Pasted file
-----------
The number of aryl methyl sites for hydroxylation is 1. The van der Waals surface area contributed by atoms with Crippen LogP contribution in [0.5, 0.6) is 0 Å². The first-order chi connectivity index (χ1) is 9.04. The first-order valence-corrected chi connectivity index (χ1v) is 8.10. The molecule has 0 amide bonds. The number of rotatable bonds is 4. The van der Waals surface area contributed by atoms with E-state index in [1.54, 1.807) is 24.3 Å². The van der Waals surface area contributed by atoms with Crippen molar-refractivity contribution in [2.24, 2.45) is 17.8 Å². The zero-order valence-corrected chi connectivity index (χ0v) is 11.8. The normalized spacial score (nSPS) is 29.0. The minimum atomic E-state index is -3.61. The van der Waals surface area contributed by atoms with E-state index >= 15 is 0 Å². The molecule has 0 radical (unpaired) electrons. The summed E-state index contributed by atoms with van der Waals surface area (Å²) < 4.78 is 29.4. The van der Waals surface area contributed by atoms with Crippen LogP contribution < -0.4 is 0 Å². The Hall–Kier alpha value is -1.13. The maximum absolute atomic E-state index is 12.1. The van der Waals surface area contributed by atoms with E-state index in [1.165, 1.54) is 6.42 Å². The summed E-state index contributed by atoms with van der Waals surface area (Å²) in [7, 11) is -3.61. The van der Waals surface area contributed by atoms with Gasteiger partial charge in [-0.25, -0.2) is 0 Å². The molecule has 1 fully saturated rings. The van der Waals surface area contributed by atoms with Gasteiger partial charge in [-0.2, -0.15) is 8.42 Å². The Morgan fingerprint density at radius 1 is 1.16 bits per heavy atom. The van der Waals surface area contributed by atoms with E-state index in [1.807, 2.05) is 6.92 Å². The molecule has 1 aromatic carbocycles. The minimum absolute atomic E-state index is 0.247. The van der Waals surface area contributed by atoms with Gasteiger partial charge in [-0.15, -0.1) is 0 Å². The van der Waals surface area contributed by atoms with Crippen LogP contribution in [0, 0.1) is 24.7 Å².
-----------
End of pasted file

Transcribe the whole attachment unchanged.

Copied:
The number of aryl methyl sites for hydroxylation is 1. The van der Waals surface area contributed by atoms with Crippen LogP contribution in [0.5, 0.6) is 0 Å². The first-order chi connectivity index (χ1) is 9.04. The first-order valence-corrected chi connectivity index (χ1v) is 8.10. The molecule has 0 amide bonds. The number of rotatable bonds is 4. The van der Waals surface area contributed by atoms with E-state index in [1.54, 1.807) is 24.3 Å². The van der Waals surface area contributed by atoms with Crippen molar-refractivity contribution in [2.24, 2.45) is 17.8 Å². The zero-order valence-corrected chi connectivity index (χ0v) is 11.8. The normalized spacial score (nSPS) is 29.0. The minimum atomic E-state index is -3.61. The van der Waals surface area contributed by atoms with E-state index >= 15 is 0 Å². The molecule has 0 radical (unpaired) electrons. The summed E-state index contributed by atoms with van der Waals surface area (Å²) < 4.78 is 29.4. The van der Waals surface area contributed by atoms with Crippen LogP contribution < -0.4 is 0 Å². The Hall–Kier alpha value is -1.13. The maximum absolute atomic E-state index is 12.1. The van der Waals surface area contributed by atoms with E-state index in [1.165, 1.54) is 6.42 Å². The summed E-state index contributed by atoms with van der Waals surface area (Å²) in [7, 11) is -3.61. The van der Waals surface area contributed by atoms with Gasteiger partial charge in [-0.25, -0.2) is 0 Å². The molecule has 1 fully saturated rings. The van der Waals surface area contributed by atoms with Gasteiger partial charge in [-0.2, -0.15) is 8.42 Å². The Morgan fingerprint density at radius 1 is 1.16 bits per heavy atom. The van der Waals surface area contributed by atoms with E-state index in [1.807, 2.05) is 6.92 Å². The molecule has 1 aromatic carbocycles. The minimum absolute atomic E-state index is 0.247. The van der Waals surface area contributed by atoms with Gasteiger partial charge in [-0.15, -0.1) is 0 Å². The van der Waals surface area contributed by atoms with Crippen LogP contribution in [0, 0.1) is 24.7 Å².